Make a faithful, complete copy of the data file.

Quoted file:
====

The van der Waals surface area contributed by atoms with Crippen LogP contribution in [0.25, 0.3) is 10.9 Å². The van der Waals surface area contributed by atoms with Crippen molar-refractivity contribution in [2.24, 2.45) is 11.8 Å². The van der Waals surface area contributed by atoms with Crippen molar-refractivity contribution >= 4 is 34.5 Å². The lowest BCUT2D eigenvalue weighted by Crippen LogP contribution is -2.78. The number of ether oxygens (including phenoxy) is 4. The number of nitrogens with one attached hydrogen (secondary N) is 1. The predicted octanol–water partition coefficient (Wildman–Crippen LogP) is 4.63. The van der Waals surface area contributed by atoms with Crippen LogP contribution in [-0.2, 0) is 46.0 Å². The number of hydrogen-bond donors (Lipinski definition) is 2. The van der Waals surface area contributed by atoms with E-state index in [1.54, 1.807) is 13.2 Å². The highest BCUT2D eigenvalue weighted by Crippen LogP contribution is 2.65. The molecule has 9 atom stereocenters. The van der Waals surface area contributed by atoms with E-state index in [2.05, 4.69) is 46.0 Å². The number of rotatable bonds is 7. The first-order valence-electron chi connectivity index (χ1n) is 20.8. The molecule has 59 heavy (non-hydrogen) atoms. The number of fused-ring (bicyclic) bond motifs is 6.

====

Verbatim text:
The van der Waals surface area contributed by atoms with Crippen LogP contribution in [0.25, 0.3) is 10.9 Å². The van der Waals surface area contributed by atoms with Crippen molar-refractivity contribution in [2.24, 2.45) is 11.8 Å². The van der Waals surface area contributed by atoms with Crippen molar-refractivity contribution >= 4 is 34.5 Å². The lowest BCUT2D eigenvalue weighted by Crippen LogP contribution is -2.78. The number of ether oxygens (including phenoxy) is 4. The number of nitrogens with one attached hydrogen (secondary N) is 1. The predicted octanol–water partition coefficient (Wildman–Crippen LogP) is 4.63. The van der Waals surface area contributed by atoms with Crippen LogP contribution in [-0.2, 0) is 46.0 Å². The number of hydrogen-bond donors (Lipinski definition) is 2. The van der Waals surface area contributed by atoms with E-state index in [1.54, 1.807) is 13.2 Å². The highest BCUT2D eigenvalue weighted by Crippen LogP contribution is 2.65. The molecule has 9 atom stereocenters. The van der Waals surface area contributed by atoms with E-state index in [2.05, 4.69) is 46.0 Å². The number of rotatable bonds is 7. The first-order valence-electron chi connectivity index (χ1n) is 20.8. The molecule has 59 heavy (non-hydrogen) atoms. The number of fused-ring (bicyclic) bond motifs is 6.